Model railways' rolling stock of Finnish prototypes is practically not available in any scale to purchase commercially. The Finnish livery of Swiss Lok2000 (BR 460) by Roco is the first ready to run HO scale model ever made of a Finnish prototype. Some kits are available, but the normal way is to scratch build the models one wants to have. Anyhow the hobby has lived in Finland already for 50 years.

The Finnish enthusiasts have taken ideas from around the world. Mostly are the methods from USA used for the scenery and ideas from UK have been followed for the rolling stock. Small series production methods as resin casting, lost wax casting and etching has been used for over 20 years. Computers have been used to draw the etching plates and multi colour decal sheets and for planning the layouts and making scale drawings.

Finnish models hand made!

Hand work is not being done for it self. It is just the only way to get what one wants. If any parts or components are available, they are used. Under frames and gearing from ready-to-run models around the world are used, details from manufacturers around the world are ordered when they fit. A kit of a German or American house may serve as suitable base to convert to a Finnish style.

During the last years some kits of Finnish locomotives, wagons and coaches in HO scale have been available. Mostly they are small series production. Availability is sometimes limited to pre orders and prices are relatively high. But some kits are continuously available, also for the international collectors of rarities.

Buildings, wagons and coaches are usually made of plastics. For the locomotives, brass and nickel-silver is used. 3D details are cast in bronze, silver or white metal. Resin casting is also widely used as a home production method to all kind of structures. Both buildings and various rolling stock items and details have been multiplied in resin and as home made kits for friends.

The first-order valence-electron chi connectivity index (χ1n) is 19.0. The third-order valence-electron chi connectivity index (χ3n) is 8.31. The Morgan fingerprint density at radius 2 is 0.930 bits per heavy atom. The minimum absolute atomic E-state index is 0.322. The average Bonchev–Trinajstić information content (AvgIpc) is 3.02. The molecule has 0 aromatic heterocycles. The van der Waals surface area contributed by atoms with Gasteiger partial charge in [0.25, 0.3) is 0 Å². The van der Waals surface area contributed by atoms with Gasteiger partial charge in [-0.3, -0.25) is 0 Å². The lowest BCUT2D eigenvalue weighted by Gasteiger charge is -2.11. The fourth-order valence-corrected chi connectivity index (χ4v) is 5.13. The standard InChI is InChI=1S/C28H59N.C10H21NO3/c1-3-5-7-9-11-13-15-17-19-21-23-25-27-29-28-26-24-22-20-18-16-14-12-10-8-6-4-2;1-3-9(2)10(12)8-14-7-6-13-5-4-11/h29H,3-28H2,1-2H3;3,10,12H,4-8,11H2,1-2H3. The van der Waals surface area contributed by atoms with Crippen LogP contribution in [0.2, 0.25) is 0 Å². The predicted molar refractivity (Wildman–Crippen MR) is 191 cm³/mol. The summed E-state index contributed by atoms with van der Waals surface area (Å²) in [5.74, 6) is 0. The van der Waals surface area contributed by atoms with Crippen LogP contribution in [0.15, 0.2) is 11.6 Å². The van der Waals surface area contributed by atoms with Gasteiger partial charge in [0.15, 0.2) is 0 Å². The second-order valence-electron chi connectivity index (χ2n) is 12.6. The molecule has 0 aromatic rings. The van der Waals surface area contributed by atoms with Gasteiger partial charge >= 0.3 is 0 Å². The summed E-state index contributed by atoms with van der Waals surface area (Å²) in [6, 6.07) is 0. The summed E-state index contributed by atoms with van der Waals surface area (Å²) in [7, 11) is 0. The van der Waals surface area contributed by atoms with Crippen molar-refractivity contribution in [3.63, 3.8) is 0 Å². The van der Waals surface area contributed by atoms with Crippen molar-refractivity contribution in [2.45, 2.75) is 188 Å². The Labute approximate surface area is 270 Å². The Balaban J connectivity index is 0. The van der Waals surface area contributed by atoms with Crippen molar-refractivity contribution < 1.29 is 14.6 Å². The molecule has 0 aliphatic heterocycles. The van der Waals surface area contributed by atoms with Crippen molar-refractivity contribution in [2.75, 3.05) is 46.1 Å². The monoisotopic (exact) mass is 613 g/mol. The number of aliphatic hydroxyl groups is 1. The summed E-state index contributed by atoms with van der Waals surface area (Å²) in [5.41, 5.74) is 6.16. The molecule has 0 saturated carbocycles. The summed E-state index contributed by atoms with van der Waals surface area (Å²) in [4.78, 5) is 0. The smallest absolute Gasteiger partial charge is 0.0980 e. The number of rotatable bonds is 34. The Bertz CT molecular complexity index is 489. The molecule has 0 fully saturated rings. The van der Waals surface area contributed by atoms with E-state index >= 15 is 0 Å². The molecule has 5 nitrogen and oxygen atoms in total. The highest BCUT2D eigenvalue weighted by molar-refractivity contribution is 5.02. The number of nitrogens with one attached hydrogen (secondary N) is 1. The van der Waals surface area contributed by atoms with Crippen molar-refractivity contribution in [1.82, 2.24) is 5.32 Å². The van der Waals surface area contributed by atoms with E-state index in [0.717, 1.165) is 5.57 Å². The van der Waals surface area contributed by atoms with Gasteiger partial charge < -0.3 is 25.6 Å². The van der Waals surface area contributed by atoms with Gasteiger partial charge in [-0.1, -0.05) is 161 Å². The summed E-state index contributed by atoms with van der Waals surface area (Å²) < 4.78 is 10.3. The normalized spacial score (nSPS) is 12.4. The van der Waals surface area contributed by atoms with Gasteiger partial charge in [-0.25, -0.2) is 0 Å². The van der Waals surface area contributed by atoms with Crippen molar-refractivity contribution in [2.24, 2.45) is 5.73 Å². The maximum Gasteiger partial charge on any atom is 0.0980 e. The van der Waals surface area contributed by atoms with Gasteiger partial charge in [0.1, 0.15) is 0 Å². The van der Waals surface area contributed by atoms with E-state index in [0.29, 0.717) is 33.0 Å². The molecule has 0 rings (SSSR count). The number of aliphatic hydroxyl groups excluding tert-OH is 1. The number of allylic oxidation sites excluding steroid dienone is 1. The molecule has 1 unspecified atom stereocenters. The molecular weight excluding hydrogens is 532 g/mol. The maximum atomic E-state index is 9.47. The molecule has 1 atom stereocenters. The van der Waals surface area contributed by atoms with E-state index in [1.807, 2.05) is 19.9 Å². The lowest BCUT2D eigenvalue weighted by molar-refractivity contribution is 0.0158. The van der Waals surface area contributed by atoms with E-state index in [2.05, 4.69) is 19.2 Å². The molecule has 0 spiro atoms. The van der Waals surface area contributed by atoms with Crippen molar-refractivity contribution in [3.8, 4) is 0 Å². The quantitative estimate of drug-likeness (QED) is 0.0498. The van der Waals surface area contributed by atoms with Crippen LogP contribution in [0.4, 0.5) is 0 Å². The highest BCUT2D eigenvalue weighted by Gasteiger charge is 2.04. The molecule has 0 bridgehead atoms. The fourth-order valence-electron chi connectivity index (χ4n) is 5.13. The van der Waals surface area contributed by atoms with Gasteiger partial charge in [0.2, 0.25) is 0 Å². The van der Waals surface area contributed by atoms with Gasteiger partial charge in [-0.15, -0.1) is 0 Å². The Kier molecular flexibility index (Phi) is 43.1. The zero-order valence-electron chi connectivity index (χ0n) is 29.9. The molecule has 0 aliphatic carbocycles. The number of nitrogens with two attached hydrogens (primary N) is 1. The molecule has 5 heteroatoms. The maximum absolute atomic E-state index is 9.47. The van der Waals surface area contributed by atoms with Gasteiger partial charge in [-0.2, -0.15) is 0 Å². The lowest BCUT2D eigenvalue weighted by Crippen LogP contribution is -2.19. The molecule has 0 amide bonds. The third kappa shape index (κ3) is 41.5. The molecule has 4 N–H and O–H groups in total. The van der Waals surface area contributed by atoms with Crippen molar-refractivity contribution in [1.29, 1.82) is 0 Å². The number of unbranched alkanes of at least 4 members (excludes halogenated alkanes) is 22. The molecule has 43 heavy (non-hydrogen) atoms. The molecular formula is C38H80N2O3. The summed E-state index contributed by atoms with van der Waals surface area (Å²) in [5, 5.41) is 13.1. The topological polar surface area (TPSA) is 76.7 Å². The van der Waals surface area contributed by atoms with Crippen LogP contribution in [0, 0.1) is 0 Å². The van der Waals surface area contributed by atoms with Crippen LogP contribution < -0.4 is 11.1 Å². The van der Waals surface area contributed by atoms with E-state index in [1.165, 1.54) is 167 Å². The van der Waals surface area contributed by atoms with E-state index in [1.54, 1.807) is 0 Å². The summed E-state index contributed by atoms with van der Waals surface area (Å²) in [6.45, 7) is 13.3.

Gauge of Finnish model railways: a compromise

The gauge of the Finnish railways is 1524 millimeters (5 feet). It is wider than the standard European and American gauge. Still the standard European track material is used for the layouts. This is for practical reasons. This way even the track material and wheel sets can be purchased in some ready form. But there is also another benefit. The width of the model wheel set is nearly in scale compared to the prototype, so the need to broaden structures in rolling stock is minimal.

The wheel set standard is a kind of a problem too. Rolling stock built on the under frames of European mass production items naturally use variations of the European NEM standard. Recently some kits are delivered with NMRA RP25 wheel sets, and some have been available using some British dimensioning. This causes troubles for choosing suitable switches. English Peco has been the choice for the ones building permanent layouts, serving as an acceptable compromise.